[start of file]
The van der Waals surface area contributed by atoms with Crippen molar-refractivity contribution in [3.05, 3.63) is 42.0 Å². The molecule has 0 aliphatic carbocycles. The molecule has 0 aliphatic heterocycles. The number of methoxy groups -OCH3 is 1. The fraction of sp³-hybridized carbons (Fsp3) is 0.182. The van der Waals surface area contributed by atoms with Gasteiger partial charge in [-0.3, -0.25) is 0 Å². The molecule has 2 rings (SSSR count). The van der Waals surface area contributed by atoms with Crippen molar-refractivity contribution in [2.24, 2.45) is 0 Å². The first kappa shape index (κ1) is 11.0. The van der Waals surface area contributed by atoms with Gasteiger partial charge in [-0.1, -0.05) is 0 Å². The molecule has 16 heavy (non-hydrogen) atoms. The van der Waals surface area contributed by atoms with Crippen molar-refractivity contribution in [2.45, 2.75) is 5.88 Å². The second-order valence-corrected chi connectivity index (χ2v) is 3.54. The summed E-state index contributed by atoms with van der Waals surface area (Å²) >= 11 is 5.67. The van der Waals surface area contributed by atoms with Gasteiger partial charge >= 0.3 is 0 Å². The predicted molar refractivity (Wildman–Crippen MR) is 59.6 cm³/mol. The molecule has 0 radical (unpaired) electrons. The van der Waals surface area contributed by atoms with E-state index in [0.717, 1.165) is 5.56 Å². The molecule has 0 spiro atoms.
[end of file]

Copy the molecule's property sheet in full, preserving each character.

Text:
The van der Waals surface area contributed by atoms with Crippen molar-refractivity contribution in [3.05, 3.63) is 42.0 Å². The molecule has 0 aliphatic carbocycles. The molecule has 0 aliphatic heterocycles. The number of methoxy groups -OCH3 is 1. The fraction of sp³-hybridized carbons (Fsp3) is 0.182. The van der Waals surface area contributed by atoms with Gasteiger partial charge in [-0.3, -0.25) is 0 Å². The molecule has 2 rings (SSSR count). The van der Waals surface area contributed by atoms with Crippen molar-refractivity contribution in [2.24, 2.45) is 0 Å². The first kappa shape index (κ1) is 11.0. The van der Waals surface area contributed by atoms with Gasteiger partial charge in [-0.1, -0.05) is 0 Å². The molecule has 16 heavy (non-hydrogen) atoms. The van der Waals surface area contributed by atoms with Crippen molar-refractivity contribution in [2.45, 2.75) is 5.88 Å². The second-order valence-corrected chi connectivity index (χ2v) is 3.54. The summed E-state index contributed by atoms with van der Waals surface area (Å²) >= 11 is 5.67. The van der Waals surface area contributed by atoms with Gasteiger partial charge >= 0.3 is 0 Å². The predicted molar refractivity (Wildman–Crippen MR) is 59.6 cm³/mol. The molecule has 0 radical (unpaired) electrons. The van der Waals surface area contributed by atoms with E-state index in [0.717, 1.165) is 5.56 Å². The molecule has 0 spiro atoms.